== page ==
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PR Fail: McDonald's Mocks Mental Illness with 'Unapproved' Ad
By: Shawn Paul Wood
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Hey McDonald's, thanks to your recent advertising faux pas, many consumers are [bah-dah-bah-bah-baaah] not lovin' it. (I'm really sorry about that.)

ICYMI: the global burger franchisor and its ad company, Arnold Worldwide, were considering a new ad. It had to be something that caught public attention. It had to move the product. It had to...offend absolutely everyone who has seen it?! How about making fun of the 1 in 10 Americans who take antidepressants? Yeah, that should do it. You think I'm kidding? 

The ad was in a Boston mass transit (Massachusetts Bay Transportation Authority) showing a woman who is clearly distraught burying her face in her hand with the glistening headline "You're not alone." The small print reads "Millions of people love the Big Mac." This is accompanied by a toll-free number that happens to be direct dial to Clown Central's customer satisfaction line. Why? To share an experience they had at a McDonald's restaurant. Yeah, you stay classy, Ronald. The only saving grace in this PR brouhaha is that McDonald's didn't approve this ad (and that Arnold Worldwide is most likely minus one million-dollar account by the time you read this). To wit, Clown Central released this statement:

We can confirm this ad was not approved by McDonald’s. And, as soon as we learned about it, we asked that it be taken down immediately. We have an approval process in place, with our marketing and advertising agencies, to ensure that all advertising content is consistent with our brand values. Regrettably, in this incident, that process was not followed. We sincerely apologize for this error.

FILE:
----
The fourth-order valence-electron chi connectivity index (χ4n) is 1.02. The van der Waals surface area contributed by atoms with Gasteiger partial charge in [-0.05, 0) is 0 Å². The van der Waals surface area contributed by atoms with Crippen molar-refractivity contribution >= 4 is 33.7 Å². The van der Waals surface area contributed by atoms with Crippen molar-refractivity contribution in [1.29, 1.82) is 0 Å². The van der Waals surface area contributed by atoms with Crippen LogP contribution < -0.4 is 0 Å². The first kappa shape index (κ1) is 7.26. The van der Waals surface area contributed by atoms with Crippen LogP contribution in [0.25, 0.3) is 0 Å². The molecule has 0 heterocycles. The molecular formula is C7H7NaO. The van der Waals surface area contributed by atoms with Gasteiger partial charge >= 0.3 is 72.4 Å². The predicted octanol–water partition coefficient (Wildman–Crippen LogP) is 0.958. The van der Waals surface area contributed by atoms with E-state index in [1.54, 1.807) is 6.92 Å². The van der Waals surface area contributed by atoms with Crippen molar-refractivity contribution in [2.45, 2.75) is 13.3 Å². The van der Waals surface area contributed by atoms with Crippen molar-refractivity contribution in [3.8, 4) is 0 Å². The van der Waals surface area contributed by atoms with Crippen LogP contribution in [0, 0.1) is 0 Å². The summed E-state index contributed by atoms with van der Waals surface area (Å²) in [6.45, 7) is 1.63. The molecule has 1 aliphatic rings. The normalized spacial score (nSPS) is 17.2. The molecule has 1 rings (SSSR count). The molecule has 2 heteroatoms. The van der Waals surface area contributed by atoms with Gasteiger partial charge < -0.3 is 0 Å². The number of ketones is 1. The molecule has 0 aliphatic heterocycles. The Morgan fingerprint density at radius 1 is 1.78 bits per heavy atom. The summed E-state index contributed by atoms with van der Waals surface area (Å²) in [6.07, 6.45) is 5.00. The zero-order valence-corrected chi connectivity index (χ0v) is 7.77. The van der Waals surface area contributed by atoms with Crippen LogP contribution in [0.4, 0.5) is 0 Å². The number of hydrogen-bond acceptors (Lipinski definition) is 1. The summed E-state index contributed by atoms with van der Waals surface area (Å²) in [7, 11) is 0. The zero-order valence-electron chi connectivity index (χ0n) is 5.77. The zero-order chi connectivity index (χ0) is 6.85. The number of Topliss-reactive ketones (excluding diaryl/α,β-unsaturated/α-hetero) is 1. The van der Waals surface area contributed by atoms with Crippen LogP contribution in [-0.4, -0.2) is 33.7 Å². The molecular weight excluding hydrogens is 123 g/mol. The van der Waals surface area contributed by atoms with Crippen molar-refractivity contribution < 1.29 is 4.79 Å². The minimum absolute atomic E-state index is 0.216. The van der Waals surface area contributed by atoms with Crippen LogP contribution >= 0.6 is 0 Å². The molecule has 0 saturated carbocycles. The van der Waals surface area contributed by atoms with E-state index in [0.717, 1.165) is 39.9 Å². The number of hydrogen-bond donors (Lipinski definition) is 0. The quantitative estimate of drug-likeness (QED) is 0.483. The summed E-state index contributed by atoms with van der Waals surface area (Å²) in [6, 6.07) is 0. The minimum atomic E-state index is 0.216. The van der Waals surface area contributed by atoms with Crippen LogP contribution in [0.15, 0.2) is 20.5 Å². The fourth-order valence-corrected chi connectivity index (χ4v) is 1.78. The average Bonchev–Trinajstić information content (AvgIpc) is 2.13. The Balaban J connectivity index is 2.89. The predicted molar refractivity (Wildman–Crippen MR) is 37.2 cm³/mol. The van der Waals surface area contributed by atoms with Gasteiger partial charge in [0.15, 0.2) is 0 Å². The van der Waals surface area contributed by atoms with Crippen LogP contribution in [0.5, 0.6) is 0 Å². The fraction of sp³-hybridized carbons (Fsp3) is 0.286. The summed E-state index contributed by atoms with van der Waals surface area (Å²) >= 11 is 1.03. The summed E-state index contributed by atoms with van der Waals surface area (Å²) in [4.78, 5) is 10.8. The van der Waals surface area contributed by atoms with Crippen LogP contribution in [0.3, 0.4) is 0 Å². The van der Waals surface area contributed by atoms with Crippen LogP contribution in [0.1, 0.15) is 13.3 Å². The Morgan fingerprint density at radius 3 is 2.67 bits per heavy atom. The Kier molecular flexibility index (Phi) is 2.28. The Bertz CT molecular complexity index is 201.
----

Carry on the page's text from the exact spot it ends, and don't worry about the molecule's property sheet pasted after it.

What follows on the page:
Arnold Worldwide began to feel the heat for releasing this heinous mockery of mental illness and released the following statement:

Arnold apologizes for its mistake to McDonald's and to anyone who was offended by the ad. McDonald's did not approve the ad, and its release was our unintended error. We've addressed the issue and have improved our approval process to ensure this does not happen in the future.

Niiiiice save. No, this is a PR problem because now the finger of public interest groups, like the National Alliance on Mental Illness, is pointed. Take this quote for example:

"The worst possible situation is if someone in an emotional crisis were to see that image and call that number," says Bob Carolla, spokesman for the National Alliance on Mental Illness. "It would be a cruel mistake."

Can you imagine? What's next, "Unhappy Meals"? This 'ad' is leaving consumers in a quandary: What's worse? McDonald's and Arnold somehow were beginning to think this would cause fun and yuks on a Boston subway, or the aforementioned 1 in 10 people taking antidepressants are going to reconsider their fast-food options? Oversensitive by some? Maybe, but try asking someone who can relate to the woman in the picture before you jump to that conclusion. Oh, BTW, May is Mental Health Awareness Month. Yeah, the hits just keep on coming.

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About the Author
Shawn Paul Wood is a hack-turned-flack with more than 20 years of collective journalism, copywriting and marketing communications experience. Shawn Paul is founder of Woodworks Communications in Dallas, Texas. If you need him, ping him here or follow him on Twitter @ShawnPaulWood
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